The decision about whether students are “college-ready” in mathematics will be based only on the exams students take at the end of a math sequence, rather than on a combination of results from all the courses in the sequence, a state assessment group decided today.
The decision by the Partnership for Assessment of Readiness for Colleges and Careers, or PARCC, approved at its quarterly governing-board meeting here in Washington, completes a discussion of several ways to arrive at the college-readiness determination for math students.
Meeting jointly, K-12 and higher education representatives of the consortium’s 23 member states decided to base the college-readiness decision on whether a student scores high enough on the culminating tests for one of the two math sequences that the group envisions: Algebra 1-Geometry-Algebra 2, or an “integrated” approach whose courses are referred to as Math 1, 2, and 3.
According to an earlier decision, students in PARCC states will have to score high enough to reach level 4 of a 5-level test in order to be deemed college-ready, which means they can skip remedial courses in math or English/language arts and enroll in entry-level, credit-bearing classes. The cutoff scores for each level of the test are, however, yet to be determined.
What hadn’t been decided yet—until today—is on which of PARCC’s math tests the college-readiness determination would rest. A PARCC K-12/higher education working group that explored the issue recommended to the full consortium that it base the college-readiness determination on test scores from all three of the courses in each sequence. The tests at each grade level would have a combination of multiple-choice, short-answer, and performance tasks. The terminal exam in each sequence would have two additional performance tasks.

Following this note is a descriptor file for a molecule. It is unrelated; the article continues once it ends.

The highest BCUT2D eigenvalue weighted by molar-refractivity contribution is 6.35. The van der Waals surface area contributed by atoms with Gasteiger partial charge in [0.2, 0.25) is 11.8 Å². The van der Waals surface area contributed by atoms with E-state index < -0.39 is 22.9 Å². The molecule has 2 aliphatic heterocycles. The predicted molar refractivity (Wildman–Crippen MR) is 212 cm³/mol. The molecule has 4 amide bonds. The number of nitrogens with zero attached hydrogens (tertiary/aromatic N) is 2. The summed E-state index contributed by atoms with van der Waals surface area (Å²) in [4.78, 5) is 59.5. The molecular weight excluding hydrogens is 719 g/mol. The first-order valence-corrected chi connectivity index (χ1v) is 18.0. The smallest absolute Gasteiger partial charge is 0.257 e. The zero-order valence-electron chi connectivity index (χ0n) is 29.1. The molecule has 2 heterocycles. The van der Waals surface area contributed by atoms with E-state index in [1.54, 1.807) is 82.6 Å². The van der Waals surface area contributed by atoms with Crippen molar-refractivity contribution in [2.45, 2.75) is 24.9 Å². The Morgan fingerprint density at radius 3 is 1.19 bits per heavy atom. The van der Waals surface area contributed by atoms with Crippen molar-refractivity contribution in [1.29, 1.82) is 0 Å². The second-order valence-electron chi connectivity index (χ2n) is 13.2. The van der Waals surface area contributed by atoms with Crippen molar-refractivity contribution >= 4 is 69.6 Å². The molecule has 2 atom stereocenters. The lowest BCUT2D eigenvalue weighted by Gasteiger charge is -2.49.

Thomas Bullock, who coordinates higher education engagement with PARCC on behalf of the District of Columbia, told the full consortium that while Algebra 2 is considered by many to be central to success in college, many students do not take it. Combining the results of all three years’ exams would enable a college-readiness determination to be based on “multiple data points,” said Bullock, an assistant professor of math at the University of the District of Columbia.
Some consortium members expressed concerns about basing a college-readiness determination in part on courses taken two or three years before college enrollment. Matt Gianneschi, Colorado’s deputy executive director of higher education, said he thought it would be fairer to base a college-readiness decision on more recent exam scores. He likened the factoring-in of older test scores to basing a college-admission decision on an SAT score from 9th grade.
Richard Freeland, Massachusetts’ commissioner of higher education, expressed reservations about hanging a college-readiness determination on Algebra 2 or Math 3, noting that many students who don’t plan to major in science, technology, engineering, or math don’t feel they need such a high level of math in high school. Recent discussion in Massachusetts about reducing remediation, he said, led to questions about whether college readiness in math should have the same meaning for every student.
But James Wright, the director of assessment for the Ohio education department, cautioned against going down that road. It’s a “dangerous slope to differentiate” among different types or levels of college readiness in math, he said, when the aim is to assess students against all the Common Core State Standards in math. He noted, however, that the group’s math tests will not gauge mastery of the so-called “plus standards,” which are designed for students aiming to do take more advanced-math courses in college.
After discussing the matter, the higher ed and K-12 members of the consortium voted to base its college-readiness decision only on the terminal exams for each sequence.
Further down the road, if study suggests that there could be value in basing the college-readiness determination on a combination of test results from all three courses in each sequence, that question would be opened up again for reconsideration, the group decided.
A version of this news article first appeared in the Curriculum Matters blog.